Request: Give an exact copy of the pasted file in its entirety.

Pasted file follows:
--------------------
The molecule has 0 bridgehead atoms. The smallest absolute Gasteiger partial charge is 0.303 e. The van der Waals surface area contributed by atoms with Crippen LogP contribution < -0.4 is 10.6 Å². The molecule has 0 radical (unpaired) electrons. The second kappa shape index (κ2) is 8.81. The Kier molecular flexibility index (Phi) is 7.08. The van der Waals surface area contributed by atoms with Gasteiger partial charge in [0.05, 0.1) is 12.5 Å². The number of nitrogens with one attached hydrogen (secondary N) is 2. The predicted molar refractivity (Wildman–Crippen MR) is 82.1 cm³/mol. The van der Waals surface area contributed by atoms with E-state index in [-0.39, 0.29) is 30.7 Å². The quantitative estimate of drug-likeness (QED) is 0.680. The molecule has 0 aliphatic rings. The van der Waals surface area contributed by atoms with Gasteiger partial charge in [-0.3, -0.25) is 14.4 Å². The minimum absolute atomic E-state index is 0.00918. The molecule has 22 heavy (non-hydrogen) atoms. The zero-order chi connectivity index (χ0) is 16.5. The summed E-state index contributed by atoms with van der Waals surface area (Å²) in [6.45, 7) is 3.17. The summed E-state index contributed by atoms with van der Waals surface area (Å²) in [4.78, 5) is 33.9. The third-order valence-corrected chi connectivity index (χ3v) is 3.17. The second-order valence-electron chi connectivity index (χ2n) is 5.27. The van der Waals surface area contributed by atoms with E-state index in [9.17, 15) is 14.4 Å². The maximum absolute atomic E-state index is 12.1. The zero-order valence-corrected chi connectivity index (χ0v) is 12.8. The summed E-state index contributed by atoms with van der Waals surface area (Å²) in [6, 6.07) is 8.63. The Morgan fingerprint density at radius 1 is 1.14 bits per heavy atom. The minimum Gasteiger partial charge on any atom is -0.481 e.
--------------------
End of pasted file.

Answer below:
The molecule has 0 bridgehead atoms. The smallest absolute Gasteiger partial charge is 0.303 e. The van der Waals surface area contributed by atoms with Crippen LogP contribution < -0.4 is 10.6 Å². The molecule has 0 radical (unpaired) electrons. The second kappa shape index (κ2) is 8.81. The Kier molecular flexibility index (Phi) is 7.08. The van der Waals surface area contributed by atoms with Gasteiger partial charge in [0.05, 0.1) is 12.5 Å². The number of nitrogens with one attached hydrogen (secondary N) is 2. The predicted molar refractivity (Wildman–Crippen MR) is 82.1 cm³/mol. The van der Waals surface area contributed by atoms with E-state index in [-0.39, 0.29) is 30.7 Å². The quantitative estimate of drug-likeness (QED) is 0.680. The molecule has 0 aliphatic rings. The van der Waals surface area contributed by atoms with Gasteiger partial charge in [-0.3, -0.25) is 14.4 Å². The minimum absolute atomic E-state index is 0.00918. The molecule has 22 heavy (non-hydrogen) atoms. The zero-order chi connectivity index (χ0) is 16.5. The summed E-state index contributed by atoms with van der Waals surface area (Å²) in [6.45, 7) is 3.17. The summed E-state index contributed by atoms with van der Waals surface area (Å²) in [4.78, 5) is 33.9. The third-order valence-corrected chi connectivity index (χ3v) is 3.17. The second-order valence-electron chi connectivity index (χ2n) is 5.27. The van der Waals surface area contributed by atoms with E-state index in [9.17, 15) is 14.4 Å². The maximum absolute atomic E-state index is 12.1. The zero-order valence-corrected chi connectivity index (χ0v) is 12.8. The summed E-state index contributed by atoms with van der Waals surface area (Å²) in [6, 6.07) is 8.63. The Morgan fingerprint density at radius 1 is 1.14 bits per heavy atom. The minimum Gasteiger partial charge on any atom is -0.481 e.